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Warning not to end up red faced after Fifty Shades of Grey

PUBLISHED: 17:10 12 February 2015 | UPDATED: 17:10 12 February 2015

Handcuffs

Handcuffs

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Fire chiefs saw the number of people needing help after getting stuck in bondage gear spike after the books

Fire chiefs concerned the new Fifty Shades of Grey film could lead to people who experiment with bondage getting stuck in rings, or handcuffs, have issued a stark warning.

Firefighters were called out to 472 incidents which involved people being trapped or stuck between 2013 and 2014, often in everyday household items. The brigade says that this figure has steadily increased year on year since the Fifty Shades of Grey books were release.

It started a campaign called Fifty Shades of Red, asking people to think carefully about what they are doing before getting themselves into sticky situations.

Despite the campaign’s success, the Brigade are still called to more than one embarrassing incident every day, leaving many Londoners red faced.

In November last year firemen came to the rescue of a man forced to undergo surgery to remove two metal rings that had been stuck on his penis for three days.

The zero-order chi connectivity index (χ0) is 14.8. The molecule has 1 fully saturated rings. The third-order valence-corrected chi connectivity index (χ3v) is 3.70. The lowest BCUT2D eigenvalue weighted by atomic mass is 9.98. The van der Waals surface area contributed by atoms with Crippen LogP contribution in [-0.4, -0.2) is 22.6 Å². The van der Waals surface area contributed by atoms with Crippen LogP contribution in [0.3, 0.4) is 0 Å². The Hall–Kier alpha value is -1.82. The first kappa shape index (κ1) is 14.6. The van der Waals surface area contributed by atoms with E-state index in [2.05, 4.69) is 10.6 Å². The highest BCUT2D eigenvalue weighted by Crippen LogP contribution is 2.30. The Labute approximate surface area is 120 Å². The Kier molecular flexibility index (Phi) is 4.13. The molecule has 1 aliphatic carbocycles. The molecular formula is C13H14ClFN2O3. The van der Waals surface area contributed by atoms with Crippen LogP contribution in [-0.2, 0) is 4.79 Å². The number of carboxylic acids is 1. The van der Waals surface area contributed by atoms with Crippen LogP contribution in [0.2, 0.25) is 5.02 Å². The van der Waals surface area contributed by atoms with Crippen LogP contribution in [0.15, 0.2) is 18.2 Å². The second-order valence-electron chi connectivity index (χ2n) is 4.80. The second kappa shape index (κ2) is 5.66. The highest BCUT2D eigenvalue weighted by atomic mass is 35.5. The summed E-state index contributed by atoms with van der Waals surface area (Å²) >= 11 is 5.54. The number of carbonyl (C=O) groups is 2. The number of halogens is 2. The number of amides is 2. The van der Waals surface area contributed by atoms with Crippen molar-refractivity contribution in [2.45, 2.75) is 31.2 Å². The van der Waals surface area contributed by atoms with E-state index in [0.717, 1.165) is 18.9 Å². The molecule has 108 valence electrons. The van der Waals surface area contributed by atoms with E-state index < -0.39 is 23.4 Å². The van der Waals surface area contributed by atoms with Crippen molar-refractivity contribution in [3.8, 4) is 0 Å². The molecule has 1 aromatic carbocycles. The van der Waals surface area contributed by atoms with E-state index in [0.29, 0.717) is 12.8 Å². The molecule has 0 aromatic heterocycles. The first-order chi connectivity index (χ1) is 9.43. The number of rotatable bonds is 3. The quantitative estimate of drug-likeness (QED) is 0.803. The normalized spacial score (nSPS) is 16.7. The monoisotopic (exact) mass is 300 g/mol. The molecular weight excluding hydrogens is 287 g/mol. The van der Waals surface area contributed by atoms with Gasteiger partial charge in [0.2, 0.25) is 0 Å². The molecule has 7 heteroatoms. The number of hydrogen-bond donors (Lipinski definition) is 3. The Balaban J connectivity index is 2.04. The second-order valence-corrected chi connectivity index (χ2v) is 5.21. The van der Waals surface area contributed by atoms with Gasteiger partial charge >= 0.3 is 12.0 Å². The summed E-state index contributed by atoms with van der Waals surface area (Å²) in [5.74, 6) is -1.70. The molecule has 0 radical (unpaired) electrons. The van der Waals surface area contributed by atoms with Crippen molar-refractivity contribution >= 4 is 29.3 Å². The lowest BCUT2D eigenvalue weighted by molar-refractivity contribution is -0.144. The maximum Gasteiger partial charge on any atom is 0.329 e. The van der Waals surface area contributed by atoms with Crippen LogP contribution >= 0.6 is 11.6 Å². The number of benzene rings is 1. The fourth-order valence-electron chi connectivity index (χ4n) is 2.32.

The man attended accident and emergency at a London hospital in the early hours but when doctors found they couldn’t remove the steel rings they called the Brigade. Two firefighters scrubbed up and removed the rings using pedal cutters - a hydraulic handheld piece of cutting equipment.

Since April 2013 the capital’s fire crews have been called out to 28 incidents of people stuck in handcuffs, and 293 incidents of men with rings stuck on their penises.

The Brigade said that in the past its crews have been called to a man whose penis was stuck in a toaster, and another who got his manhood trapped in a vacuum cleaner.

Despite the unusual nature of some of the incidents, the Brigade was keen to stress that people should always call 999 in the case of a genuine emergency.

Third officer, Dave Brown, said: “The Fifty Shades effect seems to spike handcuff incidents so we hope film goers will use common sense and avoid leaving themselves red faced.

“I’d like to remind everyone that 999 is an emergency number and should only be used as such. If there’s a genuine emergency, fire crews will of course attend and will be on the scene to help within minutes.”

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